Opportunity to be creative in an omnichannel market
In this section, Regit analyses its latest consumer research to reveal what motorists really want from the retail experience.
Founder and CEO, Regit
In today's digital age, most consumers are typically extremely comfortable with everything online. By the time those in school reach the car-buying age, there's an argument to say all consumers will be able and willing to make web purchases.
The shift to online retail for car sales was, therefore, always coming before the Covid-19 pandemic, albeit the resulting lockdowns meant the transition received somewhat of a turbo injection.
And, of course, it wasn't just automotive that was impacted. Covid-19 played into the hands of the 'now economy' - the digital age that we live in, where consumers can buy things online and have them delivered the same day, where the only effort buyers must make is to lift their phone to their face so recognition can authorise the payment.
Given buying trends and technologies typically begin life in online retail – by that, I mean the likes of Amazon and Asos – and filter their way up to more expensive and meaningful purchases, like automotive, it's interesting to see how consumers have brought experiences from other industries into how they expect to buy previously owned vehicles today, and what that could look like as we move forwards.
"It goes without saying that a brand presence online is key, but simply building a website and hoping it wins business could work against you."
Chris Ashton-Green, Founder and CEO, Regit
It goes without saying that a brand presence online is key, but simply building a website and hoping it wins business could work against you.
We surveyed 3,000 of our motorists, and 67% said they would search via an online marketplace, i.e., Regit, which Heycar, Auto Trader etc. power, whilst 53% said they would look for a car via a search engine. So, we know there is a willingness to hunt online, but what they find when they get there is even more critical.
75% said a quality website would influence their decision, with almost half of those saying it significantly influences their decision. And with 92% expecting to be able to search available stock, three in four wanting to see high-quality photos and almost half expecting to see a video walkaround, it's clear that those who invest in online to win over the customer through that initial impression phase will give themselves a much better chance of securing business.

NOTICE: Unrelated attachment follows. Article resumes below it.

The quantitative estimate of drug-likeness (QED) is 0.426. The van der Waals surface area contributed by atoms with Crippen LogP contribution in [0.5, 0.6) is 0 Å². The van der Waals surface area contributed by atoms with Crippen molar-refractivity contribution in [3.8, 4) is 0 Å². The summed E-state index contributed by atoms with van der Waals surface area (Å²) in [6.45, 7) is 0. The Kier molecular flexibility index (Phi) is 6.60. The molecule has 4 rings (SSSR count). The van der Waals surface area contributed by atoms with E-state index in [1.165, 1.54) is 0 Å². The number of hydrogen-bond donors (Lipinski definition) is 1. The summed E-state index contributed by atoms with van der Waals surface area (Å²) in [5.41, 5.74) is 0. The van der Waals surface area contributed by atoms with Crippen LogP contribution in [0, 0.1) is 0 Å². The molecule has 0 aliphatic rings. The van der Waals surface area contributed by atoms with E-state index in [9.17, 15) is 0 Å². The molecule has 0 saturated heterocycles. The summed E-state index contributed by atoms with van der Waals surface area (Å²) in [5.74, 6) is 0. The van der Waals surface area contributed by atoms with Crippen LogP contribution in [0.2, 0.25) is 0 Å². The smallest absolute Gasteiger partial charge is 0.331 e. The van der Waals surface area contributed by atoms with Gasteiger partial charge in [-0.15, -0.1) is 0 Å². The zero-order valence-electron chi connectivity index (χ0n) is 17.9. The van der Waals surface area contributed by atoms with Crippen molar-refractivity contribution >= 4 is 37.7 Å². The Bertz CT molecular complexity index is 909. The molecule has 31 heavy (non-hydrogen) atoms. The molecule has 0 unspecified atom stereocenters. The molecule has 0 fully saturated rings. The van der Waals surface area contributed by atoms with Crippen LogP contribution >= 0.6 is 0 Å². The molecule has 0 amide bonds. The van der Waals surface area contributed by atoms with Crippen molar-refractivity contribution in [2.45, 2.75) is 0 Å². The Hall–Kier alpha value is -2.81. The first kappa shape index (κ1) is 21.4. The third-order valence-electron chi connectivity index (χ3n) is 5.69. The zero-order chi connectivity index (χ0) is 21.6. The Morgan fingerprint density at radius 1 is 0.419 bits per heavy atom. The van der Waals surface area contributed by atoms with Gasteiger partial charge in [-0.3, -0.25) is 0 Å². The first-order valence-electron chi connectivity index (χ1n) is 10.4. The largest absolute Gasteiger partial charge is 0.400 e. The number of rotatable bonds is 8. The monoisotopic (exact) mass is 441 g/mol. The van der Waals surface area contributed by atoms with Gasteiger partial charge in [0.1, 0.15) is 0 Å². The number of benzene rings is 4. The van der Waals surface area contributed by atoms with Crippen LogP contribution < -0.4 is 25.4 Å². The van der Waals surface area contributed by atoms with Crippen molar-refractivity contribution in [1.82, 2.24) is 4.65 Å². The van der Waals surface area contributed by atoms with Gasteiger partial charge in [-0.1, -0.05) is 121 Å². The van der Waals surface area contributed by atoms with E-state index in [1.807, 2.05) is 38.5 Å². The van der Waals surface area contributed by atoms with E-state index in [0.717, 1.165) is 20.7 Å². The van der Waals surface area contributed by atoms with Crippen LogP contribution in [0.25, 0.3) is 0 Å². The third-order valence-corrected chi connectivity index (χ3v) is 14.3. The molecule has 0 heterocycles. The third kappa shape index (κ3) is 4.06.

One in four car buyers said they would be happy to buy online today, although it's likely consumers are grouping online reservations here too. But with that in mind, when the next generation filters through and as technology develops, it wouldn't surprise me if half of people were happy to reserve or buy solely online in five to ten years. As a result, a website's quality, functionality, and capability, and not just building a site to tick a box, couldn't be more important.
When looking to benchmark your site against competitors, it will be useful to score against competitors but go outside of the industry, too. There is much research to show sites that load quickly, have been built with the customer in mind and have obsessed over simplicity will get more success than those clogged with info and no thought-through user journey.
Once the right car has been found, the next phase of your online action plan needs to kick in. 63% want a part-exchange valuation, 84% are happy to give additional information to get a more accurate valuation, and one in three want to be able to buy online there and then – and I expect that number to only grow.
It's also worth looking at partner integration to ensure those suppliers you're working with have the same passion for a customer experience. This will mean that 27% of car buyers either have secured finance on a retailer site or would consider it as straightforward an experience as your website offers.
But it would be wrong to paint a picture that online-only is the way forward. It isn't and almost certainly won't be in the foreseeable future. There are so many questions and considerations involved in a car purchase that, for many, visiting forecourts will always be essential - even if they're happy to reserve online.
It's here where technology and 'real life' need to hold hands. 94% expect online experiences and those with a dealer to be joined up and simple, and 62% want to visit the dealership physically. As a result, it's essential for retailers to make good use of data and technology so that when the consumer arrives for a look around or a test drive, the dealer knows their essential details, what car they like the look of and what they're expecting to be able to do.
Well-tested chatbots can help with this and helps alleviate the need for repetition, which can be such a turn-off for consumers, given our use of tech means we're used to streamlined experiences, and maximises the chance of a conversion.
So, as we move forwards seemingly from one unprecedented challenge to the next, it's clear that a well-thought-through online strategy is integral to any successful car retailer. A poorly functioning site could be worse than having no site at all.
But then, to maximise the opportunity a polished online proposition brings, creating a joined-up online and in-person experience that demonstrates to the customer you value their time and that you won't be wasting it running over already gathered online information will pave a pathway to success whilst giving room for flexibility as the 'online - in person' preference pendulum swings.
For more information, or to arrange an interview with Chris Green directly,
please call Tom Gibson on 07894 705009 or email firstname.lastname@example.org